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BIG CHILL AT THE BRITS

The Annual Awards Show Served as a Microcosm of the UMG-Sony Rivalry in the U.K.

The hyper-competitiveness that exists in the U.S. between UMG and Sony Music—creating a tense atmosphere and chilly relations between most executives at the two companies—is mirrored by their U.K. counterparts, and was dramatically apparent last Wednesday night (2/25) at the BRIT Awards, according to numerous attendees. Tellingly, each Sony win was greeted with stony silence by the UMG contingent, and vice versa. But despite the tension that pervaded the O2 Arena, our sources added, the BRITs turned out to be more enjoyable for the attendees than the Grammys had been two and a half weeks earlier.

Universal has dominated the U.K. market for years now, and the company’s presence inside the venue was overwhelming, as the U.S.-based management team showed up in force from Uni’s corporate offices in Santa Monica, including Lucian Grainge, as did label heavy hitters Steve Barnett, John Janick, Steve Bartels, Monte Lipman and David Massey.

On Tuesday night, UMG U.K. head David Joseph and Grainge had hosted a sit-down dinner party for all the top U.K. artist managers, as well as the U.S. entourage noted above, as the British company flexed its muscles for all to see. Word spread that the dinner would become an annual event.

The awards show, which doubled as a sit-down dinner for the principals, opened with a house-rocking performance from Big Machine’s Taylor Swift, whose records are distributed in Britain by Ted Cockle’s Virgin EMI. Swift’s appearance begged the question of why she’d stiffed the Grammys with the flimsy excuse that she was busy—this coming from a superwoman who would drive to Poughkeepsie and back to get more spins.

Capitol’s Sam Smith took the stage next and beguiled this industry crowd just as he has unfailingly done with civilian audiences. After their performances, the two stars mingled with various execs and such luminaries as Guy Oseary and Lionel Richie at the UMG tables, where they hung out for the rest of the evening.

Universal acts won four Brits altogether, with Smith picked up two of them. The combined impact of his performance and the double win propelled In the Lonely Hour back to the top of the U.K. chart for the week.

Meanwhile, on the other side of the arena—divided by a performers’ runway that jutted out from the stage, which some pointedly referred to as the Berlin Wall—sat the new Sony team, led by former UMG label head Jason Iley and supported by SYCO joint-venture partners Simon Cowell and Sonny Takhar. Also among them were mega-managers Jonathan Dickins, Scott Rodger and Sarah Stennett, giving Sony equal time after having attended Joseph’s soiree on Tuesday night.

The Iley-led team has enjoyed a remarkable nine-month run since returning to the U.K. to helm the Sony team on the heels of Nick Gatfield’s sudden departure, hastened by both the SYCO team and One Direction manager Richard Griffiths.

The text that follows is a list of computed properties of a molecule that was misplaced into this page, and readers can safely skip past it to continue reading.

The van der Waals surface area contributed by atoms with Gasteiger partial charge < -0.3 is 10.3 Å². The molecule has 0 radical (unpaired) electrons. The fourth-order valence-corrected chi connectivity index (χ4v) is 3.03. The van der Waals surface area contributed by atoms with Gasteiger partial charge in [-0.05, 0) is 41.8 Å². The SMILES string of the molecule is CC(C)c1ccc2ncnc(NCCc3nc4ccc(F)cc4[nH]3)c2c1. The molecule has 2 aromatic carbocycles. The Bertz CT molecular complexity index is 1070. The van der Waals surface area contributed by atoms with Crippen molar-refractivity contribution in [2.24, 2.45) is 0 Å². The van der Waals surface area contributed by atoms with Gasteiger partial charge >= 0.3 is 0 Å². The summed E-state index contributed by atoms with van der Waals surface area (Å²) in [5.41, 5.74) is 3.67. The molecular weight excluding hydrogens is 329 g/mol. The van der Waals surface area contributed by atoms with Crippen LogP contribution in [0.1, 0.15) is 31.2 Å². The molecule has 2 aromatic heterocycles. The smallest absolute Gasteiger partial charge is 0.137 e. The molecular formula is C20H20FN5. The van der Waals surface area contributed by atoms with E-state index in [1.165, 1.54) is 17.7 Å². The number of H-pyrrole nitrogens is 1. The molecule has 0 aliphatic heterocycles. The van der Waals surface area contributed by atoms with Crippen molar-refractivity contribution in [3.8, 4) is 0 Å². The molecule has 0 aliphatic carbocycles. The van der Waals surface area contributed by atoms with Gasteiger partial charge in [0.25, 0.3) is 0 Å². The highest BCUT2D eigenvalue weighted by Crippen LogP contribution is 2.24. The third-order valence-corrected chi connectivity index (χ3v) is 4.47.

Interestingly, Griffiths was not in attendance at the BRITs, leaving wags to gossip about which side of the Great Wall he would have chosen to sit on—though he had sat next to Grainge at the UMG party the previous night.

It’s believed that Griffiths’ signing of 5 Seconds of Summer to Nick Raphael’s Capitol rather than SYCO may have caused a rift in the SYCO/Sony-Griffiths relationship. Cowell had helped jumpstart Richards’ struggling Modest! Management by inviting him to become the manager for all those X Factor contestants he fancied. Each of these acts had been forced to sign one of those horrible, overreaching, all-inclusive deals in order to get on the show—including the members of 1D—keeping SYCO fiscally involved with Griffiths’ clientele. But he could hardly complain, as 1D made him a wealthy man in short order.

Conversely, Griffiths had hired Cowell as an A&R man when he as running BMG U.K. after leaving Epic in the mid-’90s. Griffiths is also credited with making the SYCO deal with Cowell while at BMG U.K. When Sony bought Bertelsmann out of the merged Sony BMG, the SYCO deal became part of Sony.

Some spin that no one from SYCO or Sony made an effort to sign 5SOS, assuming that because of the 1D relationship, it was coming their way if they chose to sign the act. But Raphael, a former Sony U.K. exec, saw this inaction as an opportunity to swipe something off Sony’s plate and closed the band on one of the 40 U.K. dates on which they opened for 1D—and no one seemed to care at the time.

Iley’s brief tenure has been paced by a string of successes, paced by George Ezra (who has sold 900k+ albums in Britain alone), fellow newcomer Ella Henderson, British Female Solo Artist winner Paloma Faith, Best British Single winner Mark Ronson (whose “Uptown Funk” is at 1.4m and counting) and Video of the Year recipient 1D. Sony’s recent successes are rendered that much more remarkable considering the company’s beleaguered state a year ago.

The Sony team has rallied around its new leader, who has something to prove after being dismissed by Joseph on the heels of the EMI merger. Joseph instead chose Cockle to lead the newly minted Virgin EMI, melting Iley’s former label Mercury into it. Cockle and Darcus Beese had comprised the marketing and A&R team that had led Island to a multi-year hot streak.

Iley’s night at the 02 rapidly turned into a celebration, as Sony acts picked up five of the 11 awards, after which he practically floated out of the arena.

 

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